Awkward at first, loops pulled tight or left too loose, she fumbles her newborn’s heavy head — dropped stitch. Soon the motions grow fluid, needles flicking out smooth rows of stockinette without the need to look. Her son, still curled like a snail, sleeps against her breast, heart to heart. Her hands reach out to catch him even before she understands he has started to slip.

Instinctively I pull my scarf closer to my chin, fold my hands to my cheeks and lean my forehead against the window glass, startled by the contrast embodied by one woman. It seems we are walking around, an accumulation, past and future tenses plied together, the source material of all we are becoming. My fingers worry the knots of my scarf. I’m thinking about the gray of my knitting now, and what I can’t see emerging on the underside of the work; the present is the one knot that focuses my attention, the one loop that leaves my needle, always leaving.

*

Organic texture and profusion of fluid forms — ocean’s spill and hillside’s heave, depth and growth unfathomable.

In the art gallery, textiles stretch at a colossal scale, wool to blanket a sea bed. Muted colors pool as silver deepens to black, a subtle gradation — zones of oceans: sunlight, twilight, midnight, abyss. At high tide, seascapes spill over a white sofa on a platform of shipping pallets, modern minimalism.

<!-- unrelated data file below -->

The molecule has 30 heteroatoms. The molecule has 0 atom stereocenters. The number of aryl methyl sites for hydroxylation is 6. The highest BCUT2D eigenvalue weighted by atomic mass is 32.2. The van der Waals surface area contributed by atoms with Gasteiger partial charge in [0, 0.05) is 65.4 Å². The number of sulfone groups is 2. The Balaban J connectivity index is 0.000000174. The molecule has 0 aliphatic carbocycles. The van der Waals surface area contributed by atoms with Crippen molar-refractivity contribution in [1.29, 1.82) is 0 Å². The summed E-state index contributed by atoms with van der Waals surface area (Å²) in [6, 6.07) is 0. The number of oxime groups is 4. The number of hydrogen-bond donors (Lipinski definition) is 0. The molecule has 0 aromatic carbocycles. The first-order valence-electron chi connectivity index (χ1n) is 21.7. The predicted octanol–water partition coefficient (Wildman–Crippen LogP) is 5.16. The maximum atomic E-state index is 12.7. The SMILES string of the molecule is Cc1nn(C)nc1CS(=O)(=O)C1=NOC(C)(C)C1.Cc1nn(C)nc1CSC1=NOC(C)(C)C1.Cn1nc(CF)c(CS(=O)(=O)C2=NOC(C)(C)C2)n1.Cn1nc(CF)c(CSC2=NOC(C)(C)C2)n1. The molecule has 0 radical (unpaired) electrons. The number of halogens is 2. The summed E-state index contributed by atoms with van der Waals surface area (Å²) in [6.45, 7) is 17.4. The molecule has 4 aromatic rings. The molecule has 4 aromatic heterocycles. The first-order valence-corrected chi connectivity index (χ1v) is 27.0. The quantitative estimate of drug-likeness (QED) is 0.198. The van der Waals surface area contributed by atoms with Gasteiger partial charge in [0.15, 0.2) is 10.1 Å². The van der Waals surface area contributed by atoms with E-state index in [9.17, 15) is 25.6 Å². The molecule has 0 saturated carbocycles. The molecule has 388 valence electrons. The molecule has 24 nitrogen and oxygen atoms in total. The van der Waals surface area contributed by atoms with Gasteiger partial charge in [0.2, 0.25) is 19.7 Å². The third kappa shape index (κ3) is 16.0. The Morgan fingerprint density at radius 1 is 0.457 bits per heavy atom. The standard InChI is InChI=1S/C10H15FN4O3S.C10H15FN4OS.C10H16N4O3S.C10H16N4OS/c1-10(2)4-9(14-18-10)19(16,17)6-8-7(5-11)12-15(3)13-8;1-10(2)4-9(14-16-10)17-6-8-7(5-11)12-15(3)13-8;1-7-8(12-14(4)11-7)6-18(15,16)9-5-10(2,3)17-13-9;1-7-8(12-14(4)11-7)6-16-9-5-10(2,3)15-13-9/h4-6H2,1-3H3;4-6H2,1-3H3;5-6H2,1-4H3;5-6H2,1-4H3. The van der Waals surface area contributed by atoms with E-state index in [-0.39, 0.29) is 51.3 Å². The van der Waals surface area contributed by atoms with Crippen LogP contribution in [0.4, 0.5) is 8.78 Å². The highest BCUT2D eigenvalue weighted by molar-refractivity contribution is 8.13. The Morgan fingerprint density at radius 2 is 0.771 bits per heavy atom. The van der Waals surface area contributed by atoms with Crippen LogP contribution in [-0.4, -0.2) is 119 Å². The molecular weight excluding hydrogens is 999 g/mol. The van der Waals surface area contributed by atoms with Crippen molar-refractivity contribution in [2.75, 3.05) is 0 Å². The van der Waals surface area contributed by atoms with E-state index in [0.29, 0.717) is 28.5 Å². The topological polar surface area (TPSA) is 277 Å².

A woman in white stands profiled before her creation, arms draped in front of her, hands folded to meet at her womb. Does she know she has assumed the posture of pregnancy?

These textiles divulge the treasures of the sea, the teeming weeds, the fogs that feed the sequoia.

Empty nets, patternless. There are no instructions.

Try language to capture the mysteries of the deep. You knit me together in my mother’s womb. The incantations of ancient scriptures trawl for delicate meanings, which slip the nets.

And yet.

Here, in the work of two women, visions combine, an aesthetic convergence. Oversized stitches, knots and braids, transform into tangled seaweed, rope, anchor chains.

We might trace the paths of individual threads, map the familiar gestures, stitch by breath by stitch; strands of bull kelp and fingers of brackish water, bewildered.

We do what we can.

*

Low-slung clouds overhead, formless gray wool, like so many October days. A father walks bareheaded in the rain, hands enclosing the tiny feet of the infant strapped snug  in the carrier against his chest. On the way to school, the mother’s eyes dart from yard to sidewalk to street, missing nothing, wary of everything surrounding the child skipping half a block ahead. The father rides his bicycle on the traffic side of his son.

The gray tangle of yarn didn’t resemble a gift at first, but I saw what the repetition of stitches could bear. So I cast on in our house by the bay. Thoughts of what could be stirred my needles mornings while we sipped coffee; the front window showed us the street with its strollers and bikes and buses rolling by. I purled, slipped, knit in the weak light of chilly afternoons. And on, increasing and decreasing while we watched television after dinner, leaning against each other under blankets with blinds closed against the dark and the rain. Still, on the front porch before bed while drinking tea and listening to the wind.